How to Get Rid of Postpartum Body Odor While Breastfeeding

Most mothers wonder if they should even try to remove or mask their body odor while breastfeeding. However, seeing as any kind of body odor can be very off-putting and make you uncomfortable, not to mention make people stay away from you, you want to try to manage it as much as possible, so long as you don’t use any antiperspirant with a strong fragrance.

Besides using a natural, fragrance-free deodorant, some other remedies you want to look into include

  • Wash and change your breast pads often, before they even soak through.
  • Wash and change your outfits often, especially if they have been stained by breastmilk.

How Long Does Postpartum Body Odor Last?

My postpartum body odor subsided fully after a year. However, within that time, I was able to manage the different smells through a few remedies.

Some of these smells, like that of lochia, should disappear completely after six weeks and you would be left with the others, which can also be effectively managed and even eliminated using the right remedy.

Other Postpartum Body Odor Remedies

1) Shave Off Excess Hair

Hair traps sweat and bacteria and seeing as your body is producing more sweat at this time, you want to remove every excess hair from your body.

2) Shower Often

You also should get started showering early in the day and repeat this as often as you feel the need for it.

I took to showering three times daily, even though it wasn’t convenient at first and this helped keep the armpit sweat under control.

3) Go Around with a Baby Wipe

Baby wipes are ideal if you find you have to reapply your deodorant a few times throughout the day to keep things in check.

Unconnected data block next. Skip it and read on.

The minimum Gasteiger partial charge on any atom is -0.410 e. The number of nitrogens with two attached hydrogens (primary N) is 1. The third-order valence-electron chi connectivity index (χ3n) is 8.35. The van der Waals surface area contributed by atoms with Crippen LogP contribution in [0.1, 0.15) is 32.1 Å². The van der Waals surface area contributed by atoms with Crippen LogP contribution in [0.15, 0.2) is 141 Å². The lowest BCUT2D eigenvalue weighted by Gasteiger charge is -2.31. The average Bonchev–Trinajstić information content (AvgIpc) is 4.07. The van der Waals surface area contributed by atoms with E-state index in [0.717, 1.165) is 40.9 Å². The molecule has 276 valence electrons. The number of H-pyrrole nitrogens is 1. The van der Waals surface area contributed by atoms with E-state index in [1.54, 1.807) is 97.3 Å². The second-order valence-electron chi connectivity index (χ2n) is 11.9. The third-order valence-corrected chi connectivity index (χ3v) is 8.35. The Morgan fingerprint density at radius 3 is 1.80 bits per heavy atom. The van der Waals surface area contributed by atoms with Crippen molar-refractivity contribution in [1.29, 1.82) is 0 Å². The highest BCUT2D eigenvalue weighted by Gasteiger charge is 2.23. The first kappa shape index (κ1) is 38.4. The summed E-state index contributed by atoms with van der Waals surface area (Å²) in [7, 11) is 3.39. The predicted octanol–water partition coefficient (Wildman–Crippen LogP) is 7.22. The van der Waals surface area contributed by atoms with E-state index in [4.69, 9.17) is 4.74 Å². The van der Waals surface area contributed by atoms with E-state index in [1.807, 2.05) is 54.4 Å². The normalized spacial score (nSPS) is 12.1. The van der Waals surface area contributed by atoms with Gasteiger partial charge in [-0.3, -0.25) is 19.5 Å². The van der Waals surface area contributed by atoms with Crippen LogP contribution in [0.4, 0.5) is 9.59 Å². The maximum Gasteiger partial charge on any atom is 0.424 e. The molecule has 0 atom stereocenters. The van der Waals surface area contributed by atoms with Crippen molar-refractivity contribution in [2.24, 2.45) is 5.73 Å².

It would then be a simple act of wiping your underarms to eliminate the odor before applying a fresh coat of antiperspirant.

4) Have an Antiperspirant on You Always

If you would need to apply your antiperspirant a few times, then you should have one in your bag as you move about.

5) Use a Strong Antiperspirant

If the above option isn’t to your liking, then you could just opt for the better and more convenient option of using an antiperspirant that helps control odor-causing bacteria.

One brand that works to 100% control these bacteria, is the Lume antiperspirant.

This antiperspirant keeps you protected for up to 72 hours, so there’s never the fear of sweats and odor breaking out.

Body odor while breastfeeding
caring mother breastfeeding baby boy in bedroom

6) Use an Antibacterial Soap

You might also need to switch up your regular soap for one that’s antibacterial. This will ensure any excess bacteria on your skin is eliminated, giving less room for a smell build-up.

7) Take Lots of Water

Since your body has to get rid of the water weight, you can try to help things along by taking lots of water to stay hydrated.

This also ensures that your body turns to eliminating wastes via urine and not just through sweats.

With this, you will sweat a lot less.

Read Also: 8 Ways to Prepare to be a New Mom

8) Opt for Natural Clothing

You also want to opt for clothing with a natural fiber as this will allow your skin to breathe.

9) Wear Lose Clothing

Loose clothing allows your skin to breathe and ensures sweat evaporates quickly, leaving you cooler and fresher.

10) Sleep on a Towel to Protect Your Sheets

You also want to sleep on a towel at night to protect your sheets.

Since night sweats mostly occur at night, this will ensure your sheets don’t get soaked while the towel gets washed daily.

11) Use a Deodorizer to Launder Your Clothes

Over time, odor from the underarm sticks to your clothes, and you would get a whiff of it, even after washing.

To combat this, you would regularly need to use a strong, natural deodorizer when washing, especially around the armpit region.

One good one that comes to mind is distilled white vinegar. Make a solution using one part white vinegar to four part water and pre-soak the clothes for thirty minutes before washing.

Ensure you air out the clothes beforehand if not washing immediately, as bunching them up would only give the bacteria more room to breed.

A good alternative to white vinegar is lemon juice, which also works to remove breastmilk stains.

You mix a few teaspoons of it in 2 liters of water and also presoak for 30 minutes to get both the stains and odor out.